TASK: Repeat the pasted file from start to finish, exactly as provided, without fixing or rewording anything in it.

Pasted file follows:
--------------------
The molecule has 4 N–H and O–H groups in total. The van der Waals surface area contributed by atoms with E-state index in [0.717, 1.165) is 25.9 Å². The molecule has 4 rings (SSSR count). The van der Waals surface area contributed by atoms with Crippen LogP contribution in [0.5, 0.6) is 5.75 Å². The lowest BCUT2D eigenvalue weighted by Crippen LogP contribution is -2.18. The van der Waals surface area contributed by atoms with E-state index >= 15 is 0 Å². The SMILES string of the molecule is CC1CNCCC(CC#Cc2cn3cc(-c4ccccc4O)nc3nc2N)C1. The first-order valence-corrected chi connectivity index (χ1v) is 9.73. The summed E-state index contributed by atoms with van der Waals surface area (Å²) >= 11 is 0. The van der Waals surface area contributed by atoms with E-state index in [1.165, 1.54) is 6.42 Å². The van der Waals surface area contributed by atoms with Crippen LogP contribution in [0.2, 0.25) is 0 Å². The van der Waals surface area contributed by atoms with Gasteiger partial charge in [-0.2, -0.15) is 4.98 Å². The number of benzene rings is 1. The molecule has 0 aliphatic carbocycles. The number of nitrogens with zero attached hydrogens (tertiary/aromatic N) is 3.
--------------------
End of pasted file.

The molecule has 4 N–H and O–H groups in total. The van der Waals surface area contributed by atoms with E-state index in [0.717, 1.165) is 25.9 Å². The molecule has 4 rings (SSSR count). The van der Waals surface area contributed by atoms with Crippen LogP contribution in [0.5, 0.6) is 5.75 Å². The lowest BCUT2D eigenvalue weighted by Crippen LogP contribution is -2.18. The van der Waals surface area contributed by atoms with E-state index >= 15 is 0 Å². The SMILES string of the molecule is CC1CNCCC(CC#Cc2cn3cc(-c4ccccc4O)nc3nc2N)C1. The first-order valence-corrected chi connectivity index (χ1v) is 9.73. The summed E-state index contributed by atoms with van der Waals surface area (Å²) >= 11 is 0. The van der Waals surface area contributed by atoms with E-state index in [1.165, 1.54) is 6.42 Å². The van der Waals surface area contributed by atoms with Crippen LogP contribution in [0.2, 0.25) is 0 Å². The van der Waals surface area contributed by atoms with Gasteiger partial charge in [-0.2, -0.15) is 4.98 Å². The number of benzene rings is 1. The molecule has 0 aliphatic carbocycles. The number of nitrogens with zero attached hydrogens (tertiary/aromatic N) is 3.